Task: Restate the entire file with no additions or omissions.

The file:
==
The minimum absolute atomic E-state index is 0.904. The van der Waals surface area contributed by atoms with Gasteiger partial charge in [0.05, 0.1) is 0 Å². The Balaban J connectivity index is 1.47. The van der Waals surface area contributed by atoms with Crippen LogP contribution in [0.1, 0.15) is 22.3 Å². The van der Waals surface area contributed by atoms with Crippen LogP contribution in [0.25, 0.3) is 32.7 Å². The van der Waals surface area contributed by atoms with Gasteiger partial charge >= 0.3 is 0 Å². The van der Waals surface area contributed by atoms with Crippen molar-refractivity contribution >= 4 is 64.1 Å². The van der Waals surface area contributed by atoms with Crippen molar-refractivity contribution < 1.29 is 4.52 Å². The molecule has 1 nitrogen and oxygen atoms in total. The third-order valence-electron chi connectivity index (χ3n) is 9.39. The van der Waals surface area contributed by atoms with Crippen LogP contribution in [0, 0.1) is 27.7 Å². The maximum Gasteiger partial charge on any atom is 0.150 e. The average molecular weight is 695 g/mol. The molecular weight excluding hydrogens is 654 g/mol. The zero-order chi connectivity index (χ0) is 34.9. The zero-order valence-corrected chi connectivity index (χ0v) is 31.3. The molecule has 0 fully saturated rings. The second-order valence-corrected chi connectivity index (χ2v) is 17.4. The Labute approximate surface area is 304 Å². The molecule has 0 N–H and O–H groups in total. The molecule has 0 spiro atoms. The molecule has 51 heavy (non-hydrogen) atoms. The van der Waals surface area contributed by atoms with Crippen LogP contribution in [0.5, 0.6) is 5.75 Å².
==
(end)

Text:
The minimum absolute atomic E-state index is 0.904. The van der Waals surface area contributed by atoms with Gasteiger partial charge in [0.05, 0.1) is 0 Å². The Balaban J connectivity index is 1.47. The van der Waals surface area contributed by atoms with Crippen LogP contribution in [0.1, 0.15) is 22.3 Å². The van der Waals surface area contributed by atoms with Crippen LogP contribution in [0.25, 0.3) is 32.7 Å². The van der Waals surface area contributed by atoms with Gasteiger partial charge >= 0.3 is 0 Å². The van der Waals surface area contributed by atoms with Crippen molar-refractivity contribution >= 4 is 64.1 Å². The van der Waals surface area contributed by atoms with Crippen molar-refractivity contribution < 1.29 is 4.52 Å². The molecule has 1 nitrogen and oxygen atoms in total. The third-order valence-electron chi connectivity index (χ3n) is 9.39. The van der Waals surface area contributed by atoms with Crippen LogP contribution in [0, 0.1) is 27.7 Å². The maximum Gasteiger partial charge on any atom is 0.150 e. The average molecular weight is 695 g/mol. The molecular weight excluding hydrogens is 654 g/mol. The zero-order chi connectivity index (χ0) is 34.9. The zero-order valence-corrected chi connectivity index (χ0v) is 31.3. The molecule has 0 fully saturated rings. The second-order valence-corrected chi connectivity index (χ2v) is 17.4. The Labute approximate surface area is 304 Å². The molecule has 0 N–H and O–H groups in total. The molecule has 0 spiro atoms. The molecule has 51 heavy (non-hydrogen) atoms. The van der Waals surface area contributed by atoms with Crippen LogP contribution in [0.5, 0.6) is 5.75 Å².